The Best Movies of 2012: The Bat Battles OWS, Ben Affleck Brings History to Life
The year began with horror dreck like "The Devil Inside" and wrapped with a film flirting with a 0 percent rating at Rottentomatoes.com, "Playing for Keeps."
In between, the industry rebounded with films that took advantage of technological wonders as well as filmmakers eager to push the medium in fresh directions. A group of super-powered heroes who don't play well with others gave audiences the most bang for their entertainment buck.
- "The Avengers" - The year's most entertaining film hasn't a prayer come Oscar night. And that's a shame, since not only did "The Avengers" haul in the most green in 2012 it proved a marketing-driven Hollywood product can also dazzle as brightly as any auteur-driven fare. Writer/director Joss Whedon took a near-impossible challenge - assemble a film out of Marvel's disparate superhero franchises - and churned out a near-perfect comic book movie brimming with humor and action. Whedon turned the freshly thawed Captain America, a character other filmmakers would have mocked for being hopelessly square, and let him lead the Avengers and prove patriotism isn't always a punchline. The "Dark Knight" trilogy offers richer themes, but "The Avengers" is the new benchmark for comic book features.
- "Argo" - One of the toughest assignments facing a director is telling a story with an ending known to all. The real story behind "Argo" may not be nearly as familiar as the related Iranian hostage crisis, but director Ben Affeck still had to sustain tension through the story's final minutes. Mission more than accomplished. Affleck manipulates both history and audience expectations with a master's touch, adding humorous asides courtesy of Alan Arkin and John Goodman. The film's only weaknesses? Affleck's perfunctory lead performance and a brief, left of center history lesson in the first act.
- "The Dark Knight Rises" - Did anyone doubt Christopher Nolan would end his Bat trilogy in grand fashion? Well, yes. "The Dark Knight" is an impossible act to follow. Yet "Rises" nearly matches its brilliance, integrating the rebirth of the Bat, a calculated swipe at Occupy Wall Street and a crush of great new franchise players (Anne Hathaway, Joseph Gordon-Levitt). And that ending, a series of satisfying sequences to satiate the whims of both rabid fans and mainstream audiences alike.
- "Silver Linings Playbook" - A smart, sophisticated romance that ignores the rom-com formula at every turn, "Playbook" is a gift for anyone who suffered through the year's romantic clunkers like "The Vow" and "This Means War." Jennifer Lawrence delights as a woman who may inspire Bradley Cooper's tormented character to be a better person. Fine supporting turns by Robert De Niro, Jacki Weaver and the bruising city of Philadelphia
- "Flight" - Forgive the marketing bait and switch which had audiences expecting a nail-biting thriller rather than a treatise on addiction. Denzel Washington shakes free from his recent paycheck roles to play a troubled airline pilot burying his weaknesses in the wake of a calculated crash landing. Director Robert Zemeckis balances the moral and emotional layers befitting an artist in serious need of creative redemption, and Washington walks a line between pain and pity until we don't know what ending his character deserves.
- "The Sessions" - It sounds like boilerplate Oscar season material - a disabled man seeking physical love with the help of a surrogate. Touching, heartfelt and utterly depressing, right? John Hawkes won't allow it as the main character, a wonderfully self-aware man careening out of his comfort zone. Helen Hunt is blunt, beautiful and rigorously open to anything as the sex surrogate who gives Hawkes' character what he's been missing all his adult life. "The Sessions" is haunting, hilarious and utterly affecting.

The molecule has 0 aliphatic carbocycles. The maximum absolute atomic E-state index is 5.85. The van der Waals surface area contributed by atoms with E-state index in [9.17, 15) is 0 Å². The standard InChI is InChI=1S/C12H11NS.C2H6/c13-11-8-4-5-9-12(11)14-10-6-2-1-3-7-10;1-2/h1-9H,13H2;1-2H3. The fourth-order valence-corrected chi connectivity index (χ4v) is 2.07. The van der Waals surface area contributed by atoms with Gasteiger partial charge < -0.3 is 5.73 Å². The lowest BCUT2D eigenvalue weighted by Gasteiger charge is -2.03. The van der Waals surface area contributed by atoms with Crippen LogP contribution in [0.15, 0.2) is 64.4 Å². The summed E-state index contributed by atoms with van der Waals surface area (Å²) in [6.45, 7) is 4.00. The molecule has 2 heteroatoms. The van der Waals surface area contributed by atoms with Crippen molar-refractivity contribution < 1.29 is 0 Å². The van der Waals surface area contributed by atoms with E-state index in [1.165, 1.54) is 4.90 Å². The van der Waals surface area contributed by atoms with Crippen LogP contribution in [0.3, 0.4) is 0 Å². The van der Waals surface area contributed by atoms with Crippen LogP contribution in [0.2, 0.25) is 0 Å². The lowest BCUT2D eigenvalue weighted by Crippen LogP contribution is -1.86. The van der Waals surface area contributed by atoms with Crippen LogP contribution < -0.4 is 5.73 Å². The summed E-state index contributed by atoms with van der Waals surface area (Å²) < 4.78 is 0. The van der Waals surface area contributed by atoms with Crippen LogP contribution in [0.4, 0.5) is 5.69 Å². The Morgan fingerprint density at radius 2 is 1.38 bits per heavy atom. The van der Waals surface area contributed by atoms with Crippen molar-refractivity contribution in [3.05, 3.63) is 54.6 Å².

- "The Perks of Being a Wallflower" - Finally a film that deserves a place alongside the great teen stories from the mind of John Hughes. But "Perks" isn't trapped in '80s amber like Ferris Bueller and Amanda Jones. The setting is wonderfully blurred, but performances by Logan Lerman, Emma Watson and Ezra Miller are crisp and commanding.
- "Les Misérables" - Over the top? Yes. Overwrought? At times, undoubtedly. It's still a gorgeous, emotionally potent adaptation, powered by Anne Hathaway's turn as the story's damaged heart and soul. Director Tom Hooper of "The King's Speech" fame never met a swooping aerial shot he didn't adore, but he otherwise captures the gorgeous production in a way befitting the power of the silver screen. Russell Crowe's vocal range can't match co-stars like Hugh Jackman, but his ability to make the hiss-worthy Javert human helps Hooper's vision come alive.
- "ParaNorman" - Stop-motion animation is all the rage this time of year, as Rudolph, Santa Claus and the Miser Brothers dominate small screens. This similarly animated wonder tells a smart, rollicking story of a lad who can speak with the dead. "ParaNorman" pays loving tribute to '80s era horror movies while offering the year's best, brightest vocal performances.
- "Ai Weiwei: Never Sorry" - The year's most absorbing documentary trumpets the freedom-touting dissident whose work keeps Chinese officials on constant alert. The artist/activist boldly thumbs his nose at his government's cruel machinations, inspiring millions to dream of a China where expression isn't just illegal but robustly encouraged. The filmmakers behind "Never Sorry" do more than show an activist in his prime. They offer a fascinating look at a man whose moral complications (he fathered a child outside his marriage) can't overshadow his life's work and unbridled heroism.
Honorable Mention: "Ted," "Beasts of the Southern Wild," "Arbitrage," "Act of Valor," "2016: Obama's America" and "This is 40."